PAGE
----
[Just the News] From its earliest moments, the FBI's Russia collusion probe was always fraught with warning signs.
Agents were told Christopher Steele provided faulty information, had likely been compromised by Russian intel disinformation, wanted to defeat Donald Trump, had leaked to the media and was being paid by Hillary Clinton, who herself might be carrying out an epic dirty political trick to vilify Trump with false information to distract from her own scandals.
Those intelligence reports alone should have given agents pause. The fact that Steele had been terminated by the FBI as an informant for leaking also should have weighed heavily.
But if ever there were red lights screaming for the FBI to end the counterintelligence probe, they were flashing during a harrowing 20-day window in January 2017 as Barack Obama was leaving office and Trump was coming in.
Between Jan. 4, 2017 and Jan. 24, 2017, nearly every major assumption of the FBI's Russia collusion theory was gutted, according to recently declassified evidence reviewed by Just the News.
Months of investigating Trump adviser Mike Flynn had turned up "no derogatory information," and agents recommended shutting down that part of the inquiry after concluding Flynn wasn't aiding Moscow. Two separate informant recordings of Trump adviser Carter Page — the target of an ongoing FISA warrant — produced stunning evidence of innocence.
U.S. intelligence had concluded a key allegation in the Steele dossier was Russian disinformation. And Steele's primary sub-source — whom the FBI assessed was likely tied to Russian intelligence — discounted much of the information attributed to him in the dossier. Even Director James Comey was telling colleagues there wasn't much corroborated in the dossier.
Can't read about the FBI anymore and I don't want to hear about how honest the rank and file still are. If they were, they'd do something about it. I'd say prosecute them all for RICO violations but that's never gonna happen because they'd have to prosecute themselves.
Posted by: Abu Uluque ||
02/18/2021 12:25 Comments ||
Peter Theil is on Facebork's board. I expect Peter has a different viewpoint from his Silicon Valley Venture Cap position that even Zuckerberg will be politely asked to think about. Wikipedia on Peter Theil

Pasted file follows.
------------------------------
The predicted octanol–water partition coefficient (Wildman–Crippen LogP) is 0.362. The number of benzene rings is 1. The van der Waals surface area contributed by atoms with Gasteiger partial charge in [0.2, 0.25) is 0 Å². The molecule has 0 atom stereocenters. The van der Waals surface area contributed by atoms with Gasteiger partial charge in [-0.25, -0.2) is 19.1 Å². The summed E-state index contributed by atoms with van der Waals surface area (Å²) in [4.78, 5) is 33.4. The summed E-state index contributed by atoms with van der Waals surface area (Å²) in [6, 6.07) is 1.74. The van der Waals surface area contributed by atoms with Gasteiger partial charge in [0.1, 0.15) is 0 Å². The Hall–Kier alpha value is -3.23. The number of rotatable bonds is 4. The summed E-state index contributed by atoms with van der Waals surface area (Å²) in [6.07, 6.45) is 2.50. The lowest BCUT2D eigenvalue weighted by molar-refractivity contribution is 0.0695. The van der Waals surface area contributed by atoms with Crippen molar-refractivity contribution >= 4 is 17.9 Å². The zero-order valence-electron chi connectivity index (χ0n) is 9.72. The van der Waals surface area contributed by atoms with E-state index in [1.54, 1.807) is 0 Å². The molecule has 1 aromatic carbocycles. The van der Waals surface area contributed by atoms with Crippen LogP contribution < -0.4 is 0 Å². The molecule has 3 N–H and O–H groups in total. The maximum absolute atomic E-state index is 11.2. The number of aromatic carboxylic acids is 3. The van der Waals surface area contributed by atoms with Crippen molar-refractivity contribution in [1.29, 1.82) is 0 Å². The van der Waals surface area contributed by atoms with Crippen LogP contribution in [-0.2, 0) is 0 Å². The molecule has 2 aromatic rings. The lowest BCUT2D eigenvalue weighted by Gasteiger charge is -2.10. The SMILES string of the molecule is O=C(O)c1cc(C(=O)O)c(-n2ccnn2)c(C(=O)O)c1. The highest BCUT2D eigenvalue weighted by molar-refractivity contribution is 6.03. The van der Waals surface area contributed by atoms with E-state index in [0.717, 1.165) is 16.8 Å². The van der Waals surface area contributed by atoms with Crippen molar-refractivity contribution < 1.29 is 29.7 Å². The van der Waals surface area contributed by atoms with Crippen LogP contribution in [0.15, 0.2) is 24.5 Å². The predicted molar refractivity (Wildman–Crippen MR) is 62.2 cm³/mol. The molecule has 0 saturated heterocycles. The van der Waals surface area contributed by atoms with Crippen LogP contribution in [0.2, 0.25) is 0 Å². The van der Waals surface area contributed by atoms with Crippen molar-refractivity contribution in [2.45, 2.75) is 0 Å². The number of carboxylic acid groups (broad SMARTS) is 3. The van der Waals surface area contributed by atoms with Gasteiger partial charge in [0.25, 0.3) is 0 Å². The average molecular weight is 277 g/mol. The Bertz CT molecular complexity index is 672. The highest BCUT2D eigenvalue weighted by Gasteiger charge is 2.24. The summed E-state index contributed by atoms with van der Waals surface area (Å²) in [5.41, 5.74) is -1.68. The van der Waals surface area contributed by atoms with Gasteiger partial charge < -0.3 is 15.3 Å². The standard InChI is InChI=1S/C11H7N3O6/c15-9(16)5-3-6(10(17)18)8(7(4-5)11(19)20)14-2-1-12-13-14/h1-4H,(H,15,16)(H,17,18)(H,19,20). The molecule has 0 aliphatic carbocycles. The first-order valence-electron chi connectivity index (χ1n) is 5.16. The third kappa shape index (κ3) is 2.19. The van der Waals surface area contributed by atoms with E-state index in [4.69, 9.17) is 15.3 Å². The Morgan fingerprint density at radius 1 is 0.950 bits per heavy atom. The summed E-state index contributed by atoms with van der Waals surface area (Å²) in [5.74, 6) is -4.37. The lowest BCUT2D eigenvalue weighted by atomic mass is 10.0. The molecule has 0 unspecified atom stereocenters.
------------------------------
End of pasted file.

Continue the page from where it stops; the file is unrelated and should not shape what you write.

[Captain's Journal] I have a family member who lives in Austin, Texas. This is a video he sent me (he didn’t take it, but is near where this video was taken). This video is a couple of days old. This line was about a mile long as guessed by the videographer. There are no more lines like that because the grocery stores are out of food.
The trucks haven’t been able to run, so the shelves are bare. Worse, the water system is torn apart by freezing temperatures, and water is off to most of the city. There is no potable water, there is no more food. There is now a run on gasoline, and the stations are quickly running out their tanks.
Power is off throughout vast portions of Austin and in fact throughout much of Texas. It would be easy to write an essay about the power situation, but denials that the rush to natural gas and windmills is at least partially responsible are wrong.
The windmills are frozen, and the CTs (Combustion Turbines) sit above ground. They are frozen solid and cannot operate. Solar panels are covered with snow and ice, and besides, wouldn’t be capable of supplying the industrial base with enough power even if they could operate.
While there is a lot of research in next generation nuclear (like Molten Salt reactors) occurring at ORNL and ANL, and that’s nice, it wouldn’t have been necessary to wait on that. PWR (Pressurized Water Reactor) and BWR (Boiling Water Reactor) technology is mature and safe.
The problem is that no CEO wants to invest money in nuclear power because the tax incentives are so significant for solar panels. But the only source of cheap, clean, mature energy that can supply an industrial base with power is nuclear. Unless, of course, they intend to move the industrial base to China (which is in fact investing huge sums of money in nuclear) and then beg for scraps that fall from the master’s table.